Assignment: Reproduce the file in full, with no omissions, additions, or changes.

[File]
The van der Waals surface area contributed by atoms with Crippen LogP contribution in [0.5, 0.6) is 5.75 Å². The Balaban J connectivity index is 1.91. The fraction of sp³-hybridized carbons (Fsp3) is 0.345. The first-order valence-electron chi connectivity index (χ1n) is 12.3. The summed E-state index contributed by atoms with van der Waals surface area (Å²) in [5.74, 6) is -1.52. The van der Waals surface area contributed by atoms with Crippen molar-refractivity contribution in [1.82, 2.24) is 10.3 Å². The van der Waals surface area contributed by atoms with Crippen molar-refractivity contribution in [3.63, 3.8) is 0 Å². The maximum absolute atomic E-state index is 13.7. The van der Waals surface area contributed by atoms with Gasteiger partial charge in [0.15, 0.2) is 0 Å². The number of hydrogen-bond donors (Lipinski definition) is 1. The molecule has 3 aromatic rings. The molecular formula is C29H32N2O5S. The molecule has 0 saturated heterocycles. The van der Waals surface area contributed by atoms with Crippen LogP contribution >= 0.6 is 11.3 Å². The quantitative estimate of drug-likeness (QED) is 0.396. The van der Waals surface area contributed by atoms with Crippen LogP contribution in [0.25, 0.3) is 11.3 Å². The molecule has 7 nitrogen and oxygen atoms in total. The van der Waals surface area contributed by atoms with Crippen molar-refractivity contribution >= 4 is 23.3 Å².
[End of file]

The van der Waals surface area contributed by atoms with Crippen LogP contribution in [0.5, 0.6) is 5.75 Å². The Balaban J connectivity index is 1.91. The fraction of sp³-hybridized carbons (Fsp3) is 0.345. The first-order valence-electron chi connectivity index (χ1n) is 12.3. The summed E-state index contributed by atoms with van der Waals surface area (Å²) in [5.74, 6) is -1.52. The van der Waals surface area contributed by atoms with Crippen molar-refractivity contribution in [1.82, 2.24) is 10.3 Å². The van der Waals surface area contributed by atoms with Crippen molar-refractivity contribution in [3.63, 3.8) is 0 Å². The maximum absolute atomic E-state index is 13.7. The van der Waals surface area contributed by atoms with Gasteiger partial charge in [0.15, 0.2) is 0 Å². The number of hydrogen-bond donors (Lipinski definition) is 1. The molecule has 3 aromatic rings. The molecular formula is C29H32N2O5S. The molecule has 0 saturated heterocycles. The van der Waals surface area contributed by atoms with Crippen LogP contribution >= 0.6 is 11.3 Å². The quantitative estimate of drug-likeness (QED) is 0.396. The van der Waals surface area contributed by atoms with Crippen LogP contribution in [0.25, 0.3) is 11.3 Å². The molecule has 7 nitrogen and oxygen atoms in total. The van der Waals surface area contributed by atoms with Crippen molar-refractivity contribution >= 4 is 23.3 Å².